Do you think the Revere plan would be fair to Boston? Especially since we'd get much of the impact and little of the money?

It's a big impact on Boston, it's similar to the Everett casino — big impacts on the city, with less of a return. And I think, again, I'm going to sit down with people and discuss it. I know that people in East Boston have concerns about a casino being built in Revere, particularly in light of the vote on Tuesday.

Boston Herald has comments from readers on what they want and hope for you as the mayor of Boston. One says, how about working on cutting property taxes? I know you told WCVB-TV last night that you would not push a Prop 2 1/2 override to raise property taxes, but how about cutting property taxes in Boston? 

I don't know if we can cut them right now. We have some challenges coming ahead of us with the federal budget, and cutting back on potential cutbacks on the federal budget to the city, particularly around housing and different areas. So right now, during the transition, we're going to look at the budget and see. You know, I certainly would love to help the taxpayers in Boston but, as of right now, we're just trying to transition this team into the mayor's team and see what happens.

I know you've also said you want to make sure, in the transition, you don't miss a beat, that the City of Boston does not miss a beat. What do you mean by that?

I mean, the day the Walsh administration takes over, that we just continue to move the city forward, and there's no stop in services, no stop in development, no stop in the education system. We just want to make sure that the next day is as smooth as the day before.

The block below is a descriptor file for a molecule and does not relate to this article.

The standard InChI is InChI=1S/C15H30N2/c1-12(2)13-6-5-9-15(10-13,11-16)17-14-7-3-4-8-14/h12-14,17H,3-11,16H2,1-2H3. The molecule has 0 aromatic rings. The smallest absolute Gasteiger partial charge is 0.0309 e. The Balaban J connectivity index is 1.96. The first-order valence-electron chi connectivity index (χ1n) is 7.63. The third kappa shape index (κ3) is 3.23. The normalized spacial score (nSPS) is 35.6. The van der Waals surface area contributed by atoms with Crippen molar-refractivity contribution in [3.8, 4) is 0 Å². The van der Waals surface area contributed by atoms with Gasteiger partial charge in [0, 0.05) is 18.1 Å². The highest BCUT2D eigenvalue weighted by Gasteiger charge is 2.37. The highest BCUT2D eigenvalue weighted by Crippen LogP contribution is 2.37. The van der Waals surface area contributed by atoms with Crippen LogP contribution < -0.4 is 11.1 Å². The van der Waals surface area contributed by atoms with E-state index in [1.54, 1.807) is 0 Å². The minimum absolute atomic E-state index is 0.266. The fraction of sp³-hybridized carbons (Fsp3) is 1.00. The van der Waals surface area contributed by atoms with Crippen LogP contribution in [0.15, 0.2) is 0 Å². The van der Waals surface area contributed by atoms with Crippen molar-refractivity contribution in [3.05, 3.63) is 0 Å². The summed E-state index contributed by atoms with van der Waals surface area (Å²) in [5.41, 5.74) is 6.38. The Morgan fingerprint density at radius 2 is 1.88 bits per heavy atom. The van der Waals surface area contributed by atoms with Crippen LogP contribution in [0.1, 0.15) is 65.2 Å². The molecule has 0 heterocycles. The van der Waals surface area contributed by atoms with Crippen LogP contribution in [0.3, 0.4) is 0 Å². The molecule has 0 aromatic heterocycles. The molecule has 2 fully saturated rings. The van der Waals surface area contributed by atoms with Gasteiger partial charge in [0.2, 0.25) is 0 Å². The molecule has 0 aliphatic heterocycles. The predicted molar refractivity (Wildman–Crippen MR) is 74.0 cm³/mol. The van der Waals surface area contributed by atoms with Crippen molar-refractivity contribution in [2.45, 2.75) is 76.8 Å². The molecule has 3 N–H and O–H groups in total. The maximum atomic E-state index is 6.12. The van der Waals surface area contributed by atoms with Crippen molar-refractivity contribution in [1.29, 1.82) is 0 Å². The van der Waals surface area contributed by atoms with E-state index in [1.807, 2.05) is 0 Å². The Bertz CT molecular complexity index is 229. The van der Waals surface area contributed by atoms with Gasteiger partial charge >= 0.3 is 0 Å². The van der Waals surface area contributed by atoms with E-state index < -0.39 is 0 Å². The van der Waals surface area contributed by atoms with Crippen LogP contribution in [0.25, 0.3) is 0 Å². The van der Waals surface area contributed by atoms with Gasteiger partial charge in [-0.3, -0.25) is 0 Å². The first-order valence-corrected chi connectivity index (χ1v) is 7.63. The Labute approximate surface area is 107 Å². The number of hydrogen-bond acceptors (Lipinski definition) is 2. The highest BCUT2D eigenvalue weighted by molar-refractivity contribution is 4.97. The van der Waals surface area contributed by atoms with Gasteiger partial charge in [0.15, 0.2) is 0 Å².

Some political analysts have said that the best way to make a transition is to 'clean house' immediately at City Hall. Would that be your plan? 

We're going to take it a step at a time and see. You know, look who's going to leave city government and who wants to stay, and make some adjustments where we need to make adjustments, and there's some good talent in the people that work at City Hall, so I'm not looking to go in there and have everyone leave. There's some good talent, experience, knowledge, and I want to capitalize on that if people are talented and want to stick around.

Beyond the smooth transition, what would you say is your top policy priority?

Education. Education is an important piece. The superintendent of schools is going to be a very, very important decision for me to make and I have to get that right. In other decisions you may make a decision that might not work out, whether it surrounds the other departments, you can always make adjustments. But when it comes to education, we can't afford to lose a school year because of the kids and their education.

And what will the city be saying about what Boston Mayor Marty Walsh accomplished in his first 100 days in office?

Well, seeing that I'm only mayor-elect for a day and a half, I haven't thought that far down the road. When the time comes, I'll be able to say, but my initial thought is I just want to make sure that people that are living in poverty will have opportunities and I want to be able to create that here in Boston.

Alright, enjoy your vacation. Turks and Caicos?

Allegedly, that's where we're going.

This program aired on November 7, 2013.

Bob Oakes Senior Correspondent
Bob Oakes was a senior correspondent in the WBUR newsroom, a role he took on in 2021 after nearly three decades hosting WBUR's Morning Edition.